We spoke with Lynnette Marrero, mixologist and consultant for premium spirits brands such as Zacapa Rum, about fall cocktail recipes. One drink's popularity has stood out, "The espresso martini is holding strong with many different recipes, including spirits other than vodka, such as mezcal and rum," says Marrero. We enjoy the warming Zacapa No. 23 served neat, which is delicious in part from aging in sherry and Pedro Ximénez barrels (coincidentally, very on trend this season). However, it makes a good choice for a coffee-infused cocktail thanks to tasting notes of butterscotch, caramel, and cacao.

Another rum-based coffee cocktail is Vintage Charm from Trinket in Melbourne Australia, using Kahlua and espresso with pomegranate and pineapple. For a caffeine jolt paired with cooling mint, the Hyatt Centric in Atlanta, Georgia, serves the No Rest for the Wicked cocktail on its 15th-floor Spaceman lounge: rum, coffee liquor, nitro cold brew, and creme de cacao.

Try your own coffee cocktail at home with an espresso martini or Irish coffee. Or, try a cold brew coffee cocktail with sake — a nod to the white Russian. Just watch out for the late-night jitters.

Premium Caribbean-inspired cocktails are re-emerging with Tiki culture

Caribbean cocktails might make you think of saccharine drinks. We do love a fruit-forward drink. But, mixologists are developing fall menus using heritage spirits, savory ingredients, and more respect for tradition. Wusong Road in Cambridge, Massachusetts, addresses how the Tiki culture was ingrained in American Chinese restaurants despite falling out of fashion. Chef Jason Doo explains on the restaurant website that 'tropical' drinks became standard, but no one questioned the origins or history. Wusong's Zombie cocktail includes house-made liquors, cinnamon cane syrup, and fresh fruit juices.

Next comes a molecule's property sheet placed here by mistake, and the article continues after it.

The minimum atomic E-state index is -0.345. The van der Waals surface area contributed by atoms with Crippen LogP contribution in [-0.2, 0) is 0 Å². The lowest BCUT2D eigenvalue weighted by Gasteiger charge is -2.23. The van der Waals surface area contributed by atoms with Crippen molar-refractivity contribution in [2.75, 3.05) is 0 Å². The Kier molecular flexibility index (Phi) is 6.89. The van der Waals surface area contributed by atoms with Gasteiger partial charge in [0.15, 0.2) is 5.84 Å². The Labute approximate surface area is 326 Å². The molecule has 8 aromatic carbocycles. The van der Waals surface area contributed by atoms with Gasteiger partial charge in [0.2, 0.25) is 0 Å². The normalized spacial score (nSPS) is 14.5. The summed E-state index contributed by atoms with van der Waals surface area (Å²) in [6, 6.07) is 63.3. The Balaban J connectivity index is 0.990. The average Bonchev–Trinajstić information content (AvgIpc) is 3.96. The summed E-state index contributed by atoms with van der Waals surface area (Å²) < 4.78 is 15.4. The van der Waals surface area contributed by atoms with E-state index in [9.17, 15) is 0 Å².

Allegory in D.C. developed the Crow from Tobago with rye and gin mixed with a laundry list of decadent ingredients, including Trinidadian curry, amontillado sherry, lacto-carrots (you read that right), and cacao. Allegory also makes an Old Fashioned made with chilis, eucalyptus, and Afro-Caribbean rum. Clever Coyote beverage director Mike Choi has curated cocktails and punches in Chicago with a nod to the bar's Tiki aesthetic.

The Domican spirit Mama Juana borders on a fortified wine: blended rum, red wine, and honey first concocted in the 1950s as a medicinal drink. Jalao, a new Caribbean restaurant in NYC, features a house-made mama juana with a brandied cherry and sweet vermouth. Mixologist Simone Bailey riffs as the bar manager at the Black-owned Caribbean restaurant Kokomo in Brooklyn with classics like the Pain Killer and signature drinks, such as Koko Spritz made with Good Guice coconut rum, tequila, lemon, and sparkling wine. Embrace the island state of mind.